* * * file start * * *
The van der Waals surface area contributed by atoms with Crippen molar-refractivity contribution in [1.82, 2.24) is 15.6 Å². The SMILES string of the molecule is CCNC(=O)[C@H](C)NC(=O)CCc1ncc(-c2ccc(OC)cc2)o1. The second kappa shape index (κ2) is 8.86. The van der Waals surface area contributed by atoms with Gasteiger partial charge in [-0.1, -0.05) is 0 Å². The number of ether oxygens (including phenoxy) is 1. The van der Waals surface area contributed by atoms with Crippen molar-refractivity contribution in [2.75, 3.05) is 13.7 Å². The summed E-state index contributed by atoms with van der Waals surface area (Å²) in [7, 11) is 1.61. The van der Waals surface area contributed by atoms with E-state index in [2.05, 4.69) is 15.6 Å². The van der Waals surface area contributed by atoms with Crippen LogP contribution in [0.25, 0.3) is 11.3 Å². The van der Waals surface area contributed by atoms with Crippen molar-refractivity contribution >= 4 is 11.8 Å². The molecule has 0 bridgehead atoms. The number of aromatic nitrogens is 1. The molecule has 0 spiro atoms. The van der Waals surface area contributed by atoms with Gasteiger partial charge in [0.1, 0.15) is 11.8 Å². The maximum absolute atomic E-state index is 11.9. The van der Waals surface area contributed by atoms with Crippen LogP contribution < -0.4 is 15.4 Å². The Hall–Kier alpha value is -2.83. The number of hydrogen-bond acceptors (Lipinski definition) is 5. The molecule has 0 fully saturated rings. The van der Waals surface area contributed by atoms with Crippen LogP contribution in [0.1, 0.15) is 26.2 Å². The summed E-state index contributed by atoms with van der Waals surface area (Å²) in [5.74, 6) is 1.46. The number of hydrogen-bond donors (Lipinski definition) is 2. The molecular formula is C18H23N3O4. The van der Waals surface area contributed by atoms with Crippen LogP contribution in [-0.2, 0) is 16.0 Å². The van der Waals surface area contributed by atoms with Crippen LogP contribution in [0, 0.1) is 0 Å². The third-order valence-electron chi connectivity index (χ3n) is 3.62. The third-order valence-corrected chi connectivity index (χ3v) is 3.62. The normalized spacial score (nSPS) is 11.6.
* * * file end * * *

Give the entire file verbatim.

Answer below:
The van der Waals surface area contributed by atoms with Crippen molar-refractivity contribution in [1.82, 2.24) is 15.6 Å². The SMILES string of the molecule is CCNC(=O)[C@H](C)NC(=O)CCc1ncc(-c2ccc(OC)cc2)o1. The second kappa shape index (κ2) is 8.86. The van der Waals surface area contributed by atoms with Gasteiger partial charge in [-0.1, -0.05) is 0 Å². The number of ether oxygens (including phenoxy) is 1. The van der Waals surface area contributed by atoms with Crippen molar-refractivity contribution in [2.75, 3.05) is 13.7 Å². The summed E-state index contributed by atoms with van der Waals surface area (Å²) in [7, 11) is 1.61. The van der Waals surface area contributed by atoms with E-state index in [2.05, 4.69) is 15.6 Å². The van der Waals surface area contributed by atoms with Crippen LogP contribution in [0.25, 0.3) is 11.3 Å². The van der Waals surface area contributed by atoms with Crippen molar-refractivity contribution >= 4 is 11.8 Å². The molecule has 0 bridgehead atoms. The number of aromatic nitrogens is 1. The molecule has 0 spiro atoms. The van der Waals surface area contributed by atoms with Gasteiger partial charge in [0.1, 0.15) is 11.8 Å². The maximum absolute atomic E-state index is 11.9. The van der Waals surface area contributed by atoms with Crippen LogP contribution < -0.4 is 15.4 Å². The Hall–Kier alpha value is -2.83. The number of hydrogen-bond acceptors (Lipinski definition) is 5. The molecule has 0 fully saturated rings. The van der Waals surface area contributed by atoms with Crippen LogP contribution in [0.1, 0.15) is 26.2 Å². The summed E-state index contributed by atoms with van der Waals surface area (Å²) in [5.74, 6) is 1.46. The number of hydrogen-bond donors (Lipinski definition) is 2. The molecular formula is C18H23N3O4. The van der Waals surface area contributed by atoms with Crippen LogP contribution in [-0.2, 0) is 16.0 Å². The van der Waals surface area contributed by atoms with Crippen LogP contribution in [0, 0.1) is 0 Å². The third-order valence-electron chi connectivity index (χ3n) is 3.62. The third-order valence-corrected chi connectivity index (χ3v) is 3.62. The normalized spacial score (nSPS) is 11.6.